Stormy Daniels, the porn star who catapulted herself and Michael Avenatti to fame with lawsuits against former President Donald Trump, will appear in court on Monday claiming that the Californian lawyer cheated her of 300,000 dollars (£221,000) in book proceeds.
Her testimony in Manhattan federal court will be pivotal for prosecutors trying to prove Avenatti engaged in wire fraud and aggravated identity theft to hold on to money he had received from her publisher. Ms Daniels is not expected to testify until Tuesday, at the earliest.
Avenatti, 50, has pleaded not guilty to the charges in what will be his third criminal trial in two years.
In early 2020, he was convicted of trying to extort up to 25 million dollars (£18.5 million) from Nike by threatening to tarnish the sportswear giant’s reputation unless it met his demands. He has not yet started serving a two-and-half-year sentence. Last year, a mistrial resulted in California on charges that he cheated clients there. He awaits retrial.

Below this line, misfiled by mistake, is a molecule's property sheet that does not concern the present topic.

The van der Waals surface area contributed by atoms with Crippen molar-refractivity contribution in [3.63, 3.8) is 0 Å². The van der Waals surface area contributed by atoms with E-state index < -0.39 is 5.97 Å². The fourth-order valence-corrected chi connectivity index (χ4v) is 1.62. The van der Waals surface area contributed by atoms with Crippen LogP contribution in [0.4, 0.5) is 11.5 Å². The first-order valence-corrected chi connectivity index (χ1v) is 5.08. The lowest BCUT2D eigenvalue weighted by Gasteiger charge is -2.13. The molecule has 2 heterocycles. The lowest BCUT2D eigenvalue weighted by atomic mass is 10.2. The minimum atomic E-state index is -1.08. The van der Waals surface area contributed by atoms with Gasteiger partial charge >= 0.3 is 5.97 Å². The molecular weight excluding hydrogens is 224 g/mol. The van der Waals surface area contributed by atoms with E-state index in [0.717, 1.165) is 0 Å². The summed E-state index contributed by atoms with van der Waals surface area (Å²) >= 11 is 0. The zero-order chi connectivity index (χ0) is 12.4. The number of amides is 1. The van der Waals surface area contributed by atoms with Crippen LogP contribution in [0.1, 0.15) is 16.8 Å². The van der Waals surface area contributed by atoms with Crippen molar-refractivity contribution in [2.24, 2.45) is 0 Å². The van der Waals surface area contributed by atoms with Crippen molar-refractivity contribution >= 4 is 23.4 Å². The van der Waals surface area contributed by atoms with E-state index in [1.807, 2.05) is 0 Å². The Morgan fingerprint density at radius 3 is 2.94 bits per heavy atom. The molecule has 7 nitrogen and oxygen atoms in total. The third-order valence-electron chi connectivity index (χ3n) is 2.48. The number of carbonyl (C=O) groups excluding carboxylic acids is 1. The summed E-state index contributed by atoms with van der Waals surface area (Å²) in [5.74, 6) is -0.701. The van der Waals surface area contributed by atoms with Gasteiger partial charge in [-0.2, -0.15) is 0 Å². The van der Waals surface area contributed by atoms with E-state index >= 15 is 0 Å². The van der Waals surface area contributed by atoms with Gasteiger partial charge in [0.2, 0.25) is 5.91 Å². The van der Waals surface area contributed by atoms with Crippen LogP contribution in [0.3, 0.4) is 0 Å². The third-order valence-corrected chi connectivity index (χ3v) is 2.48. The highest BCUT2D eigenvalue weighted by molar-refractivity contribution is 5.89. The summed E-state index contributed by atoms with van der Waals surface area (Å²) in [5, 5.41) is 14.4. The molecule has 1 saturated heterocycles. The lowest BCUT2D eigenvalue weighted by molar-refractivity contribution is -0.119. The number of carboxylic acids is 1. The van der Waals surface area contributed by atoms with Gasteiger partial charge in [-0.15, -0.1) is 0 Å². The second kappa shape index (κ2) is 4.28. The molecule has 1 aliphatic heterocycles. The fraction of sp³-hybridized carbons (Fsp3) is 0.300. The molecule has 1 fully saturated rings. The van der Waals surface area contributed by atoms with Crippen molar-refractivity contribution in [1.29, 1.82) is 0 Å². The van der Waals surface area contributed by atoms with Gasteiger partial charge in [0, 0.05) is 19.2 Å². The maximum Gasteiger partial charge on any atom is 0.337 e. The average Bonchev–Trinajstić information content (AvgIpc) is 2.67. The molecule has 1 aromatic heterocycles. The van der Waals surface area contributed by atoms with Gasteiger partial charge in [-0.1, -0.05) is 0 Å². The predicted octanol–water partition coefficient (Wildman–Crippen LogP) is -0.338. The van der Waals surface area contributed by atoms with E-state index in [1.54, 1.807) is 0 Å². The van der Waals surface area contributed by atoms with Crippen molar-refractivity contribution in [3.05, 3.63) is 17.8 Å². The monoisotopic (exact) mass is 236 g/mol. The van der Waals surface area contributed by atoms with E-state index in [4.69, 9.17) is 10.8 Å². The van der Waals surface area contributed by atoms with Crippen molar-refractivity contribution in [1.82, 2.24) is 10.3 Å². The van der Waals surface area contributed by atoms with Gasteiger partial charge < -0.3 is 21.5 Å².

Mr Cohen had played a role in a 130,000 dollar (£96,000) hush-money payment to Daniels to buy her silence 11 days before the 2016 presidential election. He eventually pleaded guilty to charges and served a year behind bars before finishing his three-year prison term at home.
With Avenatti’s help, Daniels sued Trump to try to win back her freedom to speak openly about what she contended was a brief affair with Trump a decade earlier. Trump has denied the sexual encounter.
With Daniels as a client and his growing reputation as a Trump critic, Avenatti found himself in demand on cable television news programmes. He became so popular in some circles that he considered a run for president.
After Daniels signed a book deal, the pair remained close, and Avenatti was enlisted to write the forward to Full Disclosure, which was published in the autumn of 2018.
In the book, Daniels revealed details about what she described as her sexual encounter with Trump and communications afterwards.
But six months after the book was published, Avenatti was charged in three criminal cases, including the fraud he was alleged to have carried out against Daniels, whose legal name is Stephanie Clifford.
After his arrest, Avenatti insisted in Twitter posts that no money related to Daniels was misappropriated or mishandled and that he mostly worked unpaid for Daniels with an agreement that he would receive a percentage of any book proceeds.
He said he looked “forward to a jury hearing the evidence”.